Eliza figures most prominently as a surprise, last-minute witness in the trial of Joseph Smith’s accused murderers. On the day the Smith brothers were killed (June 27, 1844) in Carthage Jail, Eliza was working as a waitress in the Warsaw House Inn, owned by Samuel and Ann Fleming. Ann was Eliza’s aunt. As you probably know, most of those who were involved in the murder of the Smiths were from Warsaw, a bitterly anti-Mormon town. The editor of the Warsaw newspaper was the infamous Thomas Sharp. On night the Smiths were killed, a large number of the men of the Warsaw militia were on the road to Carthage. A messenger met them and conveyed Governor Ford’s order to disband and return to Warsaw, but most went on to Carthage anyway and formed the nucleus of the mob. When they returned from Carthage to Warsaw, many took dinner at the Warsaw House. Eliza waited on them.
Almost a year after the killings, five men were tried in Carthage for being part of the conspiracy to kill the Smiths. Most of these defendants were from Warsaw; in fact, they were among the leading men of that town (including Thomas Sharp). By this time, Eliza had moved to Nauvoo. Although Brigham Young and the Mormons did not cooperate in the trial, the prosecuting attorney apparently learned that Eliza had been at the Warsaw House at the time of the murders, interviewed her, and put her on the stand to testify against the defendants. There were only three witnesses (of the thirty or so total witnesses) who could be considered favorable to the prosecution. Of these, Eliza was by far the most compelling. She testified she had heard some of the defendants come back to the Warsaw house and brag about killing Joseph and Hyrum. The defense then called Eliza’s aunt, Ann Fleming (who was not a Mormon) to rebut Eliza’s testimony. Fleming must have felt considerable pressure to say what the defendants wanted her to say, as her livelihood depended on future patronage of her inn.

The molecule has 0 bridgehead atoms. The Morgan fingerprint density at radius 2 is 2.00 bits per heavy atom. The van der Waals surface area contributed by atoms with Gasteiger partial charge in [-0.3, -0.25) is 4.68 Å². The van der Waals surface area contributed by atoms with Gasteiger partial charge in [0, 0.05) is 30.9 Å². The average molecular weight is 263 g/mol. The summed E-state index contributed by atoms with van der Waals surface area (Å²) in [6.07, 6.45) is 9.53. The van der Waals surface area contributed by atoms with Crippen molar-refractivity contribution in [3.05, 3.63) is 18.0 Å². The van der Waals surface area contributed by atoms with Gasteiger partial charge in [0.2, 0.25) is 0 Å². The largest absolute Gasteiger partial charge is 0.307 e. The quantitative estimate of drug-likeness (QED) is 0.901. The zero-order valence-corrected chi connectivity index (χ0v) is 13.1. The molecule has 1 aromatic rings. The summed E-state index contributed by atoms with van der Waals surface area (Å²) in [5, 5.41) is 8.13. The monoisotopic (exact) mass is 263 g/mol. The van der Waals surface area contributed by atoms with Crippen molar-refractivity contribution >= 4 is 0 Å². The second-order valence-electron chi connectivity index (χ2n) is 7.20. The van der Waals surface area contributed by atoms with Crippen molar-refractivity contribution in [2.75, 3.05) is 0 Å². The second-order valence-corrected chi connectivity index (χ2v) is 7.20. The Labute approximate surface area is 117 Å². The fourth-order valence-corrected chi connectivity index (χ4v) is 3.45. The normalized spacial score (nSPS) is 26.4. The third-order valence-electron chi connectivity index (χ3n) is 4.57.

In the end, all of the defendants were acquitted notwithstanding Eliza’s testimony. All of this is written and commented on at length in the book Carthage Conspiracy: The Trial of the Accused Assassins of Joseph Smith, by Dallin H. Oaks and Marvin S. Hill. One interesting discrepancy – Elder Oaks says in his book that Eliza was in her early 30s. I’m not sure where he got this information, which is contradicted by the Bitton book. If Bitton is correct (and I think he probably is) Eliza would have been only 19 years old when she testified at the trial, which makes her composure all the more remarkable.
Morris A. Thurston
Joseph Smith Papers Project (Legal Team)